London’s Top Outdoor Attractions
One of my favourite things to do while exploring new cities is to check out their outdoor attractions. The thriving metropolis of London, England is one of the greenest cities I’ve explored, with 47% of London consisting of green space. This may be surprising to those who have yet to visit London but along with great city planning and areas set aside for hunting and gardens back in the day, there are now many parks and green spaces across the city. Some even spanning hundreds of acres. There’s even a section of central London called the ‘green lung’. This expanse of land covers four large parks which include Kensington Gardens, Hyde Park, Green Park and St. James Park. So, even in the thick of the city with its fast pace, constant flow and endless attractions you can easily take a moment or an afternoon to relax and enjoy nature in the heart of London. The following are my picks for London’s top outdoor attractions.
Set on 300 acres, Kew Gardens has the world’s largest collection of living plants. Kew Gardens is one of London’s UNESCO world heritage sites and definitely one of London’s top outdoor attractions. Kew Gardens is home to over 14,000 trees and over 30,000 different kinds of plants and is an amazing place to immerse yourself in the wonders of nature. With such a massive space and wide array of things to do you could easily spend the whole day exploring Kew. Some of the top attractions are the Palm House, Temperate House, the Water Lily House and Princess of Wales Conservatory, all of which are full of wondrous plants from around the world.
London Wetland Centre
Located just outside of the city centre in the borough of Richmond Upon Thames, London’s Wetland Centre covers over 100 acres of ponds, lakes and gardens. It’s home to a wide variety of wildlife, with over 200 species of birds, a family of otters and others such as martins, snakes, butterflies and so much more. Some of the highlights include guided tours, the Peacock tower, for great views over the centre, the chance to use their six hides to catch sight of unassuming wildlife and merely strolling its paths. It was even voted as Britain’s Favourite Nature Reserve.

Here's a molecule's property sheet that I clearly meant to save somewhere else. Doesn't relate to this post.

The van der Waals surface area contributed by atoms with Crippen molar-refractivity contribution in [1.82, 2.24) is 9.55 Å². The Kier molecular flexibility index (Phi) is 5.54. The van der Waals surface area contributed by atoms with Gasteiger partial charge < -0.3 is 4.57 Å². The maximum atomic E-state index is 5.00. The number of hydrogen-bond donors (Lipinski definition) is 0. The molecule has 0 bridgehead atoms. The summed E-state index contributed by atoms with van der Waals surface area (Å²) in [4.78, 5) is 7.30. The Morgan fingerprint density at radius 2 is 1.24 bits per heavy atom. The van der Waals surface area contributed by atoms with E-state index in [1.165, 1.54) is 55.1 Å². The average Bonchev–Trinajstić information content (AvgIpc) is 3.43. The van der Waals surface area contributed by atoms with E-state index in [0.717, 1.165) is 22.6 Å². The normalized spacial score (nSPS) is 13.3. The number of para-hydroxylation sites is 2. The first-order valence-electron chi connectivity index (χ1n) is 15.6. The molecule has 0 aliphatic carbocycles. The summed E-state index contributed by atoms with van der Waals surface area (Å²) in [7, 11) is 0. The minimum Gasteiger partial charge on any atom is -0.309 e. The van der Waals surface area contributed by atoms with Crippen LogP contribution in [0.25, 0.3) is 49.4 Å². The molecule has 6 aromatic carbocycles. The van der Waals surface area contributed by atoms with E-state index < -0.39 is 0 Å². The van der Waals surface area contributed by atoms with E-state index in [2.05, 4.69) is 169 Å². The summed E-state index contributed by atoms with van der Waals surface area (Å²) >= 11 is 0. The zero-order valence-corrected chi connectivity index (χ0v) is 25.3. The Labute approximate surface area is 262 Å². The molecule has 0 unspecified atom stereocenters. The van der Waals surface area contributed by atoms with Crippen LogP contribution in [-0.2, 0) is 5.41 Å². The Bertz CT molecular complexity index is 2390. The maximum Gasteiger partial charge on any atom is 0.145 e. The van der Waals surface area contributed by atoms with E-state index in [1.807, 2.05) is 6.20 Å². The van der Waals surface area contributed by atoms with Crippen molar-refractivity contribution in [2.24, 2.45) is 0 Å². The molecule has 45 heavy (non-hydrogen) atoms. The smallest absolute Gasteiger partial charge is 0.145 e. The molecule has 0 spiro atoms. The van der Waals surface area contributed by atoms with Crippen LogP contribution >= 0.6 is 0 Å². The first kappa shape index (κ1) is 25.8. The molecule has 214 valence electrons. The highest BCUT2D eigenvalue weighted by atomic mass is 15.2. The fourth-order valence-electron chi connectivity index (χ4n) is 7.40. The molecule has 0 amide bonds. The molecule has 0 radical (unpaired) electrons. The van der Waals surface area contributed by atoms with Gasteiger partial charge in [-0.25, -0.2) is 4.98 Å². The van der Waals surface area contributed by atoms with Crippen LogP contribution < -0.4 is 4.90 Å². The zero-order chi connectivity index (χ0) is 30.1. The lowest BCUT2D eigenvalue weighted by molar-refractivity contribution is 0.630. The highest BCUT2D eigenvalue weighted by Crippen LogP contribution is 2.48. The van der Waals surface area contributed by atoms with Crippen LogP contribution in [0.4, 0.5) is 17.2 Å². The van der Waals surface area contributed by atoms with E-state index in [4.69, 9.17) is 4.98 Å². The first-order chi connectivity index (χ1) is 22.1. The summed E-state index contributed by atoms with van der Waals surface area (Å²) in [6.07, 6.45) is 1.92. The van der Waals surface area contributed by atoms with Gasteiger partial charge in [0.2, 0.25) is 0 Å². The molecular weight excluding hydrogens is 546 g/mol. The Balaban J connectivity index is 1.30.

St. James Park
In the heart of London lies what is probably one of my favourite parks in the city. Covering over 50 acres and home to Buckingham Palace to the west, a small lake with boisterous royal pelicans, a plethora of waterfowl and other wildlife and enchantingly grand old trees, St. James Park is the oldest of London’s Royal Parks. Its paths lined with beautiful gardens, its lawns home to memorials and statues, and deck chairs for hire to sit and read, catch up with friends or soak up the sun.
Another of London’s Royal Parks is Regent’s Park and located a little north-west of central London. Regent’s Park is home to the London Zoo, stunning gardens, the Regent’s Canal. This massive park covers over 400 acres. Regent’s Park is mostly park land but also has a beautiful lake and around 200 bird species, including peregrine falcons. A stroll up Primrose Hill, at over 250 feet, offers fantastic views over London and is where you’ll find an oak tree dubbed the ‘Shakespeare Tree’. The tree was planted atop the hill in 1864 to celebrate the birth of Shakespeare over 300 years past.
To me Kensington Gardens is the epitome of London’s Royal Parks. Home to the gorgeous Kensington Palace set behind a perfectly round pond and flanked by beautiful gardens, Kensington Gardens is also home to some of London’s most notable statues and memorials. Set on 265 acres next to Hyde Park, it is where you’ll find the statue of Peter pan, the Albert Memorial and the enchanting Elfin Oak, a 900 year old tree stump with elves and small animals carved into its bark. With park lands surrounding the picturesque Serpentine Lake, you can enjoy the weather while lounging on the lawn or go exploring its paths in search of its awesome treasures.
What is YOUR pick for London’s Top Outdoor Attractions?